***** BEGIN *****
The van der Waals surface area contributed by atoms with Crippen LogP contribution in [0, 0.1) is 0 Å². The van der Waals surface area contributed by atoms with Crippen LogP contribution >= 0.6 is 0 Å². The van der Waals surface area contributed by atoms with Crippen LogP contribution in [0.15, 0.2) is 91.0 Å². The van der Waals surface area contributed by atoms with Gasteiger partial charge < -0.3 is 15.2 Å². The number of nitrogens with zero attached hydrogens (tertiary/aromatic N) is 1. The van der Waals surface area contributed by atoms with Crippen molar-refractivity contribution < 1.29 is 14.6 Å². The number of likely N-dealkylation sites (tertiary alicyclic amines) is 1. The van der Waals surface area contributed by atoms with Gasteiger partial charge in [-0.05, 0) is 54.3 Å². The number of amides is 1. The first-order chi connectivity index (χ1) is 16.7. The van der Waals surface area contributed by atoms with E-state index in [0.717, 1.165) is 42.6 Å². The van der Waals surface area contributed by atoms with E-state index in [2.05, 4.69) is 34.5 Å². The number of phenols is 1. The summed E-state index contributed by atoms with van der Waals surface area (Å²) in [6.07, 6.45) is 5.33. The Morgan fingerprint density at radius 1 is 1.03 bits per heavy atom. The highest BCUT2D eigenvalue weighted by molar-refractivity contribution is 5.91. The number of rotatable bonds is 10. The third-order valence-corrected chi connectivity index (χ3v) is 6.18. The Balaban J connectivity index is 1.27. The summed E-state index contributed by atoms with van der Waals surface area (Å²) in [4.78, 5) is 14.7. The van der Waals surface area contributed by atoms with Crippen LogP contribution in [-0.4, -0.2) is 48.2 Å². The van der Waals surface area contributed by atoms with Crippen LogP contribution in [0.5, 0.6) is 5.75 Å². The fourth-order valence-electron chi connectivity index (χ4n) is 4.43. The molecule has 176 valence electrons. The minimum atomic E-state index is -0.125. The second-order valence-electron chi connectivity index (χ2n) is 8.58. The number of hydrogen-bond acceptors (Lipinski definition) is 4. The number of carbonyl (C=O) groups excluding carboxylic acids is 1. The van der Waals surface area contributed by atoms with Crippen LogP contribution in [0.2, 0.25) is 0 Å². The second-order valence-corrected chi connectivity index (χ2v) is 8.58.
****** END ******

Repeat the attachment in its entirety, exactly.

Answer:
The van der Waals surface area contributed by atoms with Crippen LogP contribution in [0, 0.1) is 0 Å². The van der Waals surface area contributed by atoms with Crippen LogP contribution >= 0.6 is 0 Å². The van der Waals surface area contributed by atoms with Crippen LogP contribution in [0.15, 0.2) is 91.0 Å². The van der Waals surface area contributed by atoms with Gasteiger partial charge < -0.3 is 15.2 Å². The number of nitrogens with zero attached hydrogens (tertiary/aromatic N) is 1. The van der Waals surface area contributed by atoms with Crippen molar-refractivity contribution < 1.29 is 14.6 Å². The number of likely N-dealkylation sites (tertiary alicyclic amines) is 1. The van der Waals surface area contributed by atoms with Gasteiger partial charge in [-0.05, 0) is 54.3 Å². The number of amides is 1. The first-order chi connectivity index (χ1) is 16.7. The van der Waals surface area contributed by atoms with E-state index in [0.717, 1.165) is 42.6 Å². The van der Waals surface area contributed by atoms with E-state index in [2.05, 4.69) is 34.5 Å². The number of phenols is 1. The summed E-state index contributed by atoms with van der Waals surface area (Å²) in [6.07, 6.45) is 5.33. The Morgan fingerprint density at radius 1 is 1.03 bits per heavy atom. The highest BCUT2D eigenvalue weighted by molar-refractivity contribution is 5.91. The number of rotatable bonds is 10. The third-order valence-corrected chi connectivity index (χ3v) is 6.18. The Balaban J connectivity index is 1.27. The summed E-state index contributed by atoms with van der Waals surface area (Å²) in [4.78, 5) is 14.7. The van der Waals surface area contributed by atoms with Crippen LogP contribution in [-0.4, -0.2) is 48.2 Å². The van der Waals surface area contributed by atoms with Crippen LogP contribution in [0.5, 0.6) is 5.75 Å². The fourth-order valence-electron chi connectivity index (χ4n) is 4.43. The molecule has 176 valence electrons. The minimum atomic E-state index is -0.125. The second-order valence-electron chi connectivity index (χ2n) is 8.58. The number of hydrogen-bond acceptors (Lipinski definition) is 4. The number of carbonyl (C=O) groups excluding carboxylic acids is 1. The van der Waals surface area contributed by atoms with Crippen LogP contribution in [0.2, 0.25) is 0 Å². The second-order valence-corrected chi connectivity index (χ2v) is 8.58.